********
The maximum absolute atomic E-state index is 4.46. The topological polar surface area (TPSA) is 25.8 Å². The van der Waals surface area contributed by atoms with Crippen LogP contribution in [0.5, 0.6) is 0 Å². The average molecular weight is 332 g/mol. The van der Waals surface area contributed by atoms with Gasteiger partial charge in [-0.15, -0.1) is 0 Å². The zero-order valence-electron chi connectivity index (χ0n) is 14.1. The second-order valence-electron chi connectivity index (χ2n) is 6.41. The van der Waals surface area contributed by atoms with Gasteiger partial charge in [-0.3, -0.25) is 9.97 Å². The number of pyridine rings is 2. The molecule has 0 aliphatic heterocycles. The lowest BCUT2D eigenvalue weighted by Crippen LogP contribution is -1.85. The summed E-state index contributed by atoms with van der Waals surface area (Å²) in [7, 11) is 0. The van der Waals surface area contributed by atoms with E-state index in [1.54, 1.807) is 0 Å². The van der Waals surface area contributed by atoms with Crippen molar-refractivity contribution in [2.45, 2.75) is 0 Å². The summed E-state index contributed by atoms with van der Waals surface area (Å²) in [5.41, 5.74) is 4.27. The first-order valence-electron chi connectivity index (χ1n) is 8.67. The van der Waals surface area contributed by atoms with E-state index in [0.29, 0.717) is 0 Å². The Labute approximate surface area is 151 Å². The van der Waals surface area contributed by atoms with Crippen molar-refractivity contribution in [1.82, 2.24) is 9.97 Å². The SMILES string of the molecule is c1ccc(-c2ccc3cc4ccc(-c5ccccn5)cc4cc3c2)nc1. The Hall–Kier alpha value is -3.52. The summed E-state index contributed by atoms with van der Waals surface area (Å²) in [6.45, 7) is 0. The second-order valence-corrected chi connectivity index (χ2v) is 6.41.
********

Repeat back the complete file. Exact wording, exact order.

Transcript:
The maximum absolute atomic E-state index is 4.46. The topological polar surface area (TPSA) is 25.8 Å². The van der Waals surface area contributed by atoms with Crippen LogP contribution in [0.5, 0.6) is 0 Å². The average molecular weight is 332 g/mol. The van der Waals surface area contributed by atoms with Gasteiger partial charge in [-0.15, -0.1) is 0 Å². The zero-order valence-electron chi connectivity index (χ0n) is 14.1. The second-order valence-electron chi connectivity index (χ2n) is 6.41. The van der Waals surface area contributed by atoms with Gasteiger partial charge in [-0.3, -0.25) is 9.97 Å². The number of pyridine rings is 2. The molecule has 0 aliphatic heterocycles. The lowest BCUT2D eigenvalue weighted by Crippen LogP contribution is -1.85. The summed E-state index contributed by atoms with van der Waals surface area (Å²) in [7, 11) is 0. The van der Waals surface area contributed by atoms with E-state index in [1.54, 1.807) is 0 Å². The van der Waals surface area contributed by atoms with Crippen molar-refractivity contribution in [2.45, 2.75) is 0 Å². The summed E-state index contributed by atoms with van der Waals surface area (Å²) in [5.41, 5.74) is 4.27. The first-order valence-electron chi connectivity index (χ1n) is 8.67. The van der Waals surface area contributed by atoms with E-state index in [0.29, 0.717) is 0 Å². The Labute approximate surface area is 151 Å². The van der Waals surface area contributed by atoms with Crippen molar-refractivity contribution in [1.82, 2.24) is 9.97 Å². The SMILES string of the molecule is c1ccc(-c2ccc3cc4ccc(-c5ccccn5)cc4cc3c2)nc1. The Hall–Kier alpha value is -3.52. The summed E-state index contributed by atoms with van der Waals surface area (Å²) in [6.45, 7) is 0. The second-order valence-corrected chi connectivity index (χ2v) is 6.41.